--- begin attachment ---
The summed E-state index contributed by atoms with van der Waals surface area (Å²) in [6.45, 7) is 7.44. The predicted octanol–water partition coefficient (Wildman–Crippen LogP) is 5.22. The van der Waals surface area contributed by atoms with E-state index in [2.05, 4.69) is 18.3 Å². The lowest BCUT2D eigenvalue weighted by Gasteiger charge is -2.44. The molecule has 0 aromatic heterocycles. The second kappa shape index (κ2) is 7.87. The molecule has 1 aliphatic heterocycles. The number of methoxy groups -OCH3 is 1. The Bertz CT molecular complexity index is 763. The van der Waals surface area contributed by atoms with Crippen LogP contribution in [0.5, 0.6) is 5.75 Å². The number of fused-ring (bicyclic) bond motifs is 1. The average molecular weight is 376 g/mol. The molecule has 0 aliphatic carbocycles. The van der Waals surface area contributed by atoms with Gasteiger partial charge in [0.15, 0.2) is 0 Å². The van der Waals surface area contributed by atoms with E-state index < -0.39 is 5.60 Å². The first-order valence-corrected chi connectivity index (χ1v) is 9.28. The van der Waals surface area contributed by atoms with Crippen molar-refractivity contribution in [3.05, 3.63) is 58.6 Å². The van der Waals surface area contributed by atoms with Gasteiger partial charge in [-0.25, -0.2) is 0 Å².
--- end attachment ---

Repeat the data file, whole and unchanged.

The summed E-state index contributed by atoms with van der Waals surface area (Å²) in [6.45, 7) is 7.44. The predicted octanol–water partition coefficient (Wildman–Crippen LogP) is 5.22. The van der Waals surface area contributed by atoms with E-state index in [2.05, 4.69) is 18.3 Å². The lowest BCUT2D eigenvalue weighted by Gasteiger charge is -2.44. The molecule has 0 aromatic heterocycles. The second kappa shape index (κ2) is 7.87. The molecule has 1 aliphatic heterocycles. The number of methoxy groups -OCH3 is 1. The Bertz CT molecular complexity index is 763. The van der Waals surface area contributed by atoms with Crippen LogP contribution in [0.5, 0.6) is 5.75 Å². The number of fused-ring (bicyclic) bond motifs is 1. The average molecular weight is 376 g/mol. The molecule has 0 aliphatic carbocycles. The van der Waals surface area contributed by atoms with Gasteiger partial charge in [0.15, 0.2) is 0 Å². The van der Waals surface area contributed by atoms with E-state index < -0.39 is 5.60 Å². The first-order valence-corrected chi connectivity index (χ1v) is 9.28. The van der Waals surface area contributed by atoms with Crippen molar-refractivity contribution in [3.05, 3.63) is 58.6 Å². The van der Waals surface area contributed by atoms with Gasteiger partial charge in [-0.25, -0.2) is 0 Å².